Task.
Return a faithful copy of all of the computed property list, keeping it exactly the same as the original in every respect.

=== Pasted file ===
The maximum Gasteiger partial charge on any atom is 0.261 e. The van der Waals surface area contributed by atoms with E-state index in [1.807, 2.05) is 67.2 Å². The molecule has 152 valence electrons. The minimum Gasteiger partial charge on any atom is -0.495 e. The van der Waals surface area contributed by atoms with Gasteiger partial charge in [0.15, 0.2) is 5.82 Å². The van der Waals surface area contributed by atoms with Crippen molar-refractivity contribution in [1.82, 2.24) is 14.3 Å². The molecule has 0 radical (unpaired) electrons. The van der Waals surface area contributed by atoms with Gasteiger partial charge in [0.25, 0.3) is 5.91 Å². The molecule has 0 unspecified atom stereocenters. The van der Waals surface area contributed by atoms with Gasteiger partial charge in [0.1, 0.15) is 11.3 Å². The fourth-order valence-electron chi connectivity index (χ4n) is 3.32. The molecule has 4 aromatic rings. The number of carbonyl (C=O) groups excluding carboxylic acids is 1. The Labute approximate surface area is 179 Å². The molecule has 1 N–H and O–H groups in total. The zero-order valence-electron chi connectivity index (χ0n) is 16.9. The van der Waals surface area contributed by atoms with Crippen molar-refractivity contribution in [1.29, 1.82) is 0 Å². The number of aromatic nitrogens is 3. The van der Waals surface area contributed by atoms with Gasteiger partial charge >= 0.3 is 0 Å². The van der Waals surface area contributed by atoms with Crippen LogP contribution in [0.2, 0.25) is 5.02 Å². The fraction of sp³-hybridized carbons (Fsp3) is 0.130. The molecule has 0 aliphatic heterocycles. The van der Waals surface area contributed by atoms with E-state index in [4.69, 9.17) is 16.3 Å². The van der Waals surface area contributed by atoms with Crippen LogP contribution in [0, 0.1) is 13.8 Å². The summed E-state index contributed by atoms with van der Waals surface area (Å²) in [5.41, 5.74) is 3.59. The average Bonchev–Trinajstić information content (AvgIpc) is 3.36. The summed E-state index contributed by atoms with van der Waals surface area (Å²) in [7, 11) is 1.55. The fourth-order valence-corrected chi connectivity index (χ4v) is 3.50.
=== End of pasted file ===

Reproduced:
The maximum Gasteiger partial charge on any atom is 0.261 e. The van der Waals surface area contributed by atoms with E-state index in [1.807, 2.05) is 67.2 Å². The molecule has 152 valence electrons. The minimum Gasteiger partial charge on any atom is -0.495 e. The van der Waals surface area contributed by atoms with Gasteiger partial charge in [0.15, 0.2) is 5.82 Å². The van der Waals surface area contributed by atoms with Crippen molar-refractivity contribution in [1.82, 2.24) is 14.3 Å². The molecule has 0 radical (unpaired) electrons. The van der Waals surface area contributed by atoms with Gasteiger partial charge in [0.25, 0.3) is 5.91 Å². The molecule has 0 unspecified atom stereocenters. The van der Waals surface area contributed by atoms with Gasteiger partial charge in [0.1, 0.15) is 11.3 Å². The fourth-order valence-electron chi connectivity index (χ4n) is 3.32. The molecule has 4 aromatic rings. The number of carbonyl (C=O) groups excluding carboxylic acids is 1. The Labute approximate surface area is 179 Å². The molecule has 1 N–H and O–H groups in total. The zero-order valence-electron chi connectivity index (χ0n) is 16.9. The van der Waals surface area contributed by atoms with Crippen molar-refractivity contribution in [1.29, 1.82) is 0 Å². The number of aromatic nitrogens is 3. The van der Waals surface area contributed by atoms with Gasteiger partial charge >= 0.3 is 0 Å². The van der Waals surface area contributed by atoms with Crippen LogP contribution in [0.2, 0.25) is 5.02 Å². The fraction of sp³-hybridized carbons (Fsp3) is 0.130. The molecule has 0 aliphatic heterocycles. The van der Waals surface area contributed by atoms with E-state index in [4.69, 9.17) is 16.3 Å². The van der Waals surface area contributed by atoms with Crippen LogP contribution in [0, 0.1) is 13.8 Å². The summed E-state index contributed by atoms with van der Waals surface area (Å²) in [5.41, 5.74) is 3.59. The average Bonchev–Trinajstić information content (AvgIpc) is 3.36. The summed E-state index contributed by atoms with van der Waals surface area (Å²) in [7, 11) is 1.55. The fourth-order valence-corrected chi connectivity index (χ4v) is 3.50.